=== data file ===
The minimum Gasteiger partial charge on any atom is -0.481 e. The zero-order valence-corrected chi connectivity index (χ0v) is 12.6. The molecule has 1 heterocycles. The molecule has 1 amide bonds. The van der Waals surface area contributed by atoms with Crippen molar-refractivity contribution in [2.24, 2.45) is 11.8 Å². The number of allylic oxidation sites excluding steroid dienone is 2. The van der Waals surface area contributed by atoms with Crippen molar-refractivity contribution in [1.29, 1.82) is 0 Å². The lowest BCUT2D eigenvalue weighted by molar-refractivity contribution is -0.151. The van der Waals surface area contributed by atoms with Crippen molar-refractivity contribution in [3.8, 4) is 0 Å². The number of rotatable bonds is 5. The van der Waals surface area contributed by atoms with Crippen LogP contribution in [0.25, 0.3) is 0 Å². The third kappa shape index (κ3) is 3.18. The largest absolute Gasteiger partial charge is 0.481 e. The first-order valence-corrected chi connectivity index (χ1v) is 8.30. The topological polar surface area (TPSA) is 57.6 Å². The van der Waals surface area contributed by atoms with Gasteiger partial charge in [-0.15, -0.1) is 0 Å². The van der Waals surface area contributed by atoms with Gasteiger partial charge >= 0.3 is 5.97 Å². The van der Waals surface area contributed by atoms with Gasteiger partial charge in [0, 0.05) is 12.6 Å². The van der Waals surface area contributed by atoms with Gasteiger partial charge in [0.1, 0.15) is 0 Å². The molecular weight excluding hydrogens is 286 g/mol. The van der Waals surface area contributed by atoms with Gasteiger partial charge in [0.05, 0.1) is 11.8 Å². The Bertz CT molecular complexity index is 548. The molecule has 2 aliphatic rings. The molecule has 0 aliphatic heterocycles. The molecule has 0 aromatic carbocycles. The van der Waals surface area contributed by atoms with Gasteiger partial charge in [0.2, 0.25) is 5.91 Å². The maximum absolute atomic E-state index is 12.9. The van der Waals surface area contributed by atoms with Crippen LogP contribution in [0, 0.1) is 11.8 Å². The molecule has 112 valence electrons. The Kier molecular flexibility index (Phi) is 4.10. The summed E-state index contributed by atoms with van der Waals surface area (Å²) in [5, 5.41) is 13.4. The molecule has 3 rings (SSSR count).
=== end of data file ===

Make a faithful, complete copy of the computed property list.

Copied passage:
The minimum Gasteiger partial charge on any atom is -0.481 e. The zero-order valence-corrected chi connectivity index (χ0v) is 12.6. The molecule has 1 heterocycles. The molecule has 1 amide bonds. The van der Waals surface area contributed by atoms with Crippen molar-refractivity contribution in [2.24, 2.45) is 11.8 Å². The number of allylic oxidation sites excluding steroid dienone is 2. The van der Waals surface area contributed by atoms with Crippen molar-refractivity contribution in [1.29, 1.82) is 0 Å². The lowest BCUT2D eigenvalue weighted by molar-refractivity contribution is -0.151. The van der Waals surface area contributed by atoms with Crippen molar-refractivity contribution in [3.8, 4) is 0 Å². The number of rotatable bonds is 5. The van der Waals surface area contributed by atoms with Crippen LogP contribution in [0.25, 0.3) is 0 Å². The third kappa shape index (κ3) is 3.18. The largest absolute Gasteiger partial charge is 0.481 e. The first-order valence-corrected chi connectivity index (χ1v) is 8.30. The topological polar surface area (TPSA) is 57.6 Å². The van der Waals surface area contributed by atoms with Gasteiger partial charge in [-0.15, -0.1) is 0 Å². The van der Waals surface area contributed by atoms with Gasteiger partial charge >= 0.3 is 5.97 Å². The van der Waals surface area contributed by atoms with Gasteiger partial charge in [0, 0.05) is 12.6 Å². The van der Waals surface area contributed by atoms with Gasteiger partial charge in [0.1, 0.15) is 0 Å². The molecular weight excluding hydrogens is 286 g/mol. The van der Waals surface area contributed by atoms with Gasteiger partial charge in [0.05, 0.1) is 11.8 Å². The Bertz CT molecular complexity index is 548. The molecule has 2 aliphatic rings. The molecule has 0 aliphatic heterocycles. The molecule has 0 aromatic carbocycles. The van der Waals surface area contributed by atoms with Gasteiger partial charge in [0.2, 0.25) is 5.91 Å². The maximum absolute atomic E-state index is 12.9. The van der Waals surface area contributed by atoms with Crippen LogP contribution in [0, 0.1) is 11.8 Å². The molecule has 112 valence electrons. The Kier molecular flexibility index (Phi) is 4.10. The summed E-state index contributed by atoms with van der Waals surface area (Å²) in [5, 5.41) is 13.4. The molecule has 3 rings (SSSR count).